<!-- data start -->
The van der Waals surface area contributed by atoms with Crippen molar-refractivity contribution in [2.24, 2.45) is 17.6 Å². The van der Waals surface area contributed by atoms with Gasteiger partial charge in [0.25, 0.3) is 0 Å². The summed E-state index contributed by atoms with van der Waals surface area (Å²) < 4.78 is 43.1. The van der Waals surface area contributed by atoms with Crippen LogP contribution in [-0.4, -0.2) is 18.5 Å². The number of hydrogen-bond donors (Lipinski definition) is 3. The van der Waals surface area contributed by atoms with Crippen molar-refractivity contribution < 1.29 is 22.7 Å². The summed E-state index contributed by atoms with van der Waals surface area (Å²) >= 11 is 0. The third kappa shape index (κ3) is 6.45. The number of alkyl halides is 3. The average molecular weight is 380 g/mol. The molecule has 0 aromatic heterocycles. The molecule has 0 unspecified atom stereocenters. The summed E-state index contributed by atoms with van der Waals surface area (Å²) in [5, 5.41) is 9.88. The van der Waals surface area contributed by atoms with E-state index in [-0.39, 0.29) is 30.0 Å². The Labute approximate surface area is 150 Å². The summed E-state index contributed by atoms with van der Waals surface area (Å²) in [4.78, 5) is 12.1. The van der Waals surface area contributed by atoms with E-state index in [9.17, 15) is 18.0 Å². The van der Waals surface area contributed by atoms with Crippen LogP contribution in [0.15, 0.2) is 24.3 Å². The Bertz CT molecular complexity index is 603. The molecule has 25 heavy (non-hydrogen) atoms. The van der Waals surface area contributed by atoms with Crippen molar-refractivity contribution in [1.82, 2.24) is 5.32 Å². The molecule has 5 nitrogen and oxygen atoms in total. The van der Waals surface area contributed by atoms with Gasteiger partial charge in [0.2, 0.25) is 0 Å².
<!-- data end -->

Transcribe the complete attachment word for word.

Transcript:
The van der Waals surface area contributed by atoms with Crippen molar-refractivity contribution in [2.24, 2.45) is 17.6 Å². The van der Waals surface area contributed by atoms with Gasteiger partial charge in [0.25, 0.3) is 0 Å². The summed E-state index contributed by atoms with van der Waals surface area (Å²) < 4.78 is 43.1. The van der Waals surface area contributed by atoms with Crippen LogP contribution in [-0.4, -0.2) is 18.5 Å². The number of hydrogen-bond donors (Lipinski definition) is 3. The van der Waals surface area contributed by atoms with Crippen molar-refractivity contribution < 1.29 is 22.7 Å². The summed E-state index contributed by atoms with van der Waals surface area (Å²) >= 11 is 0. The third kappa shape index (κ3) is 6.45. The number of alkyl halides is 3. The average molecular weight is 380 g/mol. The molecule has 0 aromatic heterocycles. The molecule has 0 unspecified atom stereocenters. The summed E-state index contributed by atoms with van der Waals surface area (Å²) in [5, 5.41) is 9.88. The van der Waals surface area contributed by atoms with E-state index in [-0.39, 0.29) is 30.0 Å². The Labute approximate surface area is 150 Å². The summed E-state index contributed by atoms with van der Waals surface area (Å²) in [4.78, 5) is 12.1. The van der Waals surface area contributed by atoms with E-state index in [9.17, 15) is 18.0 Å². The van der Waals surface area contributed by atoms with Crippen LogP contribution in [0.15, 0.2) is 24.3 Å². The Bertz CT molecular complexity index is 603. The molecule has 25 heavy (non-hydrogen) atoms. The van der Waals surface area contributed by atoms with Crippen molar-refractivity contribution in [1.82, 2.24) is 5.32 Å². The molecule has 5 nitrogen and oxygen atoms in total. The van der Waals surface area contributed by atoms with Gasteiger partial charge in [0.2, 0.25) is 0 Å².